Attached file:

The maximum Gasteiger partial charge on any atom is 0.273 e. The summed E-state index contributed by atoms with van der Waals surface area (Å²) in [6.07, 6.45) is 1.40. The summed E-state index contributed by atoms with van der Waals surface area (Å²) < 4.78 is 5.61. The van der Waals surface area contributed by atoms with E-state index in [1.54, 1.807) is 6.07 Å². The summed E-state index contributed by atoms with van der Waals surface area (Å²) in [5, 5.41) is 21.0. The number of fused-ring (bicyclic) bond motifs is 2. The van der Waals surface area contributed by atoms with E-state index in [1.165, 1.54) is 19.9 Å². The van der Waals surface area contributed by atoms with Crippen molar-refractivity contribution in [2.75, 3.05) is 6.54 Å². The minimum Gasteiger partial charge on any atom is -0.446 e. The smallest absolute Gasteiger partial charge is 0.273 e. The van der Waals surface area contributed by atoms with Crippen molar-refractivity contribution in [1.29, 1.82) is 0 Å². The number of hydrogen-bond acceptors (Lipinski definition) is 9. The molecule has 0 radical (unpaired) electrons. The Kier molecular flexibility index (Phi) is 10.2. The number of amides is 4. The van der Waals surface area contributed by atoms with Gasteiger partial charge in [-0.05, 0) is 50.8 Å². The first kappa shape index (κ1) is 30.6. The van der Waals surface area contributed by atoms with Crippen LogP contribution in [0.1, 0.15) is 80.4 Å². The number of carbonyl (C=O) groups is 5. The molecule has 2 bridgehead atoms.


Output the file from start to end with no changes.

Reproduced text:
The maximum Gasteiger partial charge on any atom is 0.273 e. The summed E-state index contributed by atoms with van der Waals surface area (Å²) in [6.07, 6.45) is 1.40. The summed E-state index contributed by atoms with van der Waals surface area (Å²) < 4.78 is 5.61. The van der Waals surface area contributed by atoms with E-state index in [1.54, 1.807) is 6.07 Å². The summed E-state index contributed by atoms with van der Waals surface area (Å²) in [5, 5.41) is 21.0. The number of fused-ring (bicyclic) bond motifs is 2. The van der Waals surface area contributed by atoms with E-state index in [1.165, 1.54) is 19.9 Å². The van der Waals surface area contributed by atoms with Crippen molar-refractivity contribution in [2.75, 3.05) is 6.54 Å². The minimum Gasteiger partial charge on any atom is -0.446 e. The smallest absolute Gasteiger partial charge is 0.273 e. The van der Waals surface area contributed by atoms with Crippen molar-refractivity contribution in [1.29, 1.82) is 0 Å². The number of hydrogen-bond acceptors (Lipinski definition) is 9. The molecule has 0 radical (unpaired) electrons. The Kier molecular flexibility index (Phi) is 10.2. The number of amides is 4. The van der Waals surface area contributed by atoms with Gasteiger partial charge in [-0.05, 0) is 50.8 Å². The first kappa shape index (κ1) is 30.6. The van der Waals surface area contributed by atoms with Crippen LogP contribution in [0.1, 0.15) is 80.4 Å². The number of carbonyl (C=O) groups is 5. The molecule has 2 bridgehead atoms.